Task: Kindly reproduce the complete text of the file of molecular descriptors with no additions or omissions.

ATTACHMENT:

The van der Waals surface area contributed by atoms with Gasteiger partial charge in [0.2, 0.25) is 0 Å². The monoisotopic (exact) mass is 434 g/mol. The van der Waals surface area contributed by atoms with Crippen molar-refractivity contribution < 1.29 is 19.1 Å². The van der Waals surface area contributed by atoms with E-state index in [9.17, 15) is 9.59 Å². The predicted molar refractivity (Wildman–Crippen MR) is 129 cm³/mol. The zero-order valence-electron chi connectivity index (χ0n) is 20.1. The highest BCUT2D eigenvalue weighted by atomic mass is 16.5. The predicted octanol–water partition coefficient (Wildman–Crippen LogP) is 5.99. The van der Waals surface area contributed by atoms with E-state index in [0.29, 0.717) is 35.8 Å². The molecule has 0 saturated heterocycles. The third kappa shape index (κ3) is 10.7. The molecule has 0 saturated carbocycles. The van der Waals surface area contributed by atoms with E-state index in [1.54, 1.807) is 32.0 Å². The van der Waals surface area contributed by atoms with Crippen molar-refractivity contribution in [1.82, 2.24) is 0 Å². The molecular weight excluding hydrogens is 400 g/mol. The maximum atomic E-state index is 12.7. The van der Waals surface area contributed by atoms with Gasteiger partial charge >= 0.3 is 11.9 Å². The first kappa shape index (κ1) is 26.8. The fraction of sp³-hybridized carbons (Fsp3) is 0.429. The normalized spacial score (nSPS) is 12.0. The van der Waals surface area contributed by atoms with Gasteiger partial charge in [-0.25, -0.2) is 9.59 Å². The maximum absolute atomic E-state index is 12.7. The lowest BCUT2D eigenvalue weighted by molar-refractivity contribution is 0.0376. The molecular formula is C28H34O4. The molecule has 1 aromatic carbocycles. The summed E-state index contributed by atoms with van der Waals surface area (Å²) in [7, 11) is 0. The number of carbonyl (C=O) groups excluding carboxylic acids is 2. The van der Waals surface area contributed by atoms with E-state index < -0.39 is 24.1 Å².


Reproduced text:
The van der Waals surface area contributed by atoms with Gasteiger partial charge in [0.2, 0.25) is 0 Å². The monoisotopic (exact) mass is 434 g/mol. The van der Waals surface area contributed by atoms with Crippen molar-refractivity contribution < 1.29 is 19.1 Å². The van der Waals surface area contributed by atoms with E-state index in [9.17, 15) is 9.59 Å². The predicted molar refractivity (Wildman–Crippen MR) is 129 cm³/mol. The zero-order valence-electron chi connectivity index (χ0n) is 20.1. The highest BCUT2D eigenvalue weighted by atomic mass is 16.5. The predicted octanol–water partition coefficient (Wildman–Crippen LogP) is 5.99. The van der Waals surface area contributed by atoms with E-state index in [0.29, 0.717) is 35.8 Å². The molecule has 0 saturated heterocycles. The third kappa shape index (κ3) is 10.7. The molecule has 0 saturated carbocycles. The van der Waals surface area contributed by atoms with E-state index in [1.54, 1.807) is 32.0 Å². The van der Waals surface area contributed by atoms with Crippen molar-refractivity contribution in [1.82, 2.24) is 0 Å². The molecular weight excluding hydrogens is 400 g/mol. The maximum atomic E-state index is 12.7. The van der Waals surface area contributed by atoms with Gasteiger partial charge >= 0.3 is 11.9 Å². The first kappa shape index (κ1) is 26.8. The fraction of sp³-hybridized carbons (Fsp3) is 0.429. The normalized spacial score (nSPS) is 12.0. The van der Waals surface area contributed by atoms with Gasteiger partial charge in [-0.25, -0.2) is 9.59 Å². The maximum absolute atomic E-state index is 12.7. The lowest BCUT2D eigenvalue weighted by molar-refractivity contribution is 0.0376. The molecular formula is C28H34O4. The molecule has 1 aromatic carbocycles. The summed E-state index contributed by atoms with van der Waals surface area (Å²) in [7, 11) is 0. The number of carbonyl (C=O) groups excluding carboxylic acids is 2. The van der Waals surface area contributed by atoms with E-state index < -0.39 is 24.1 Å².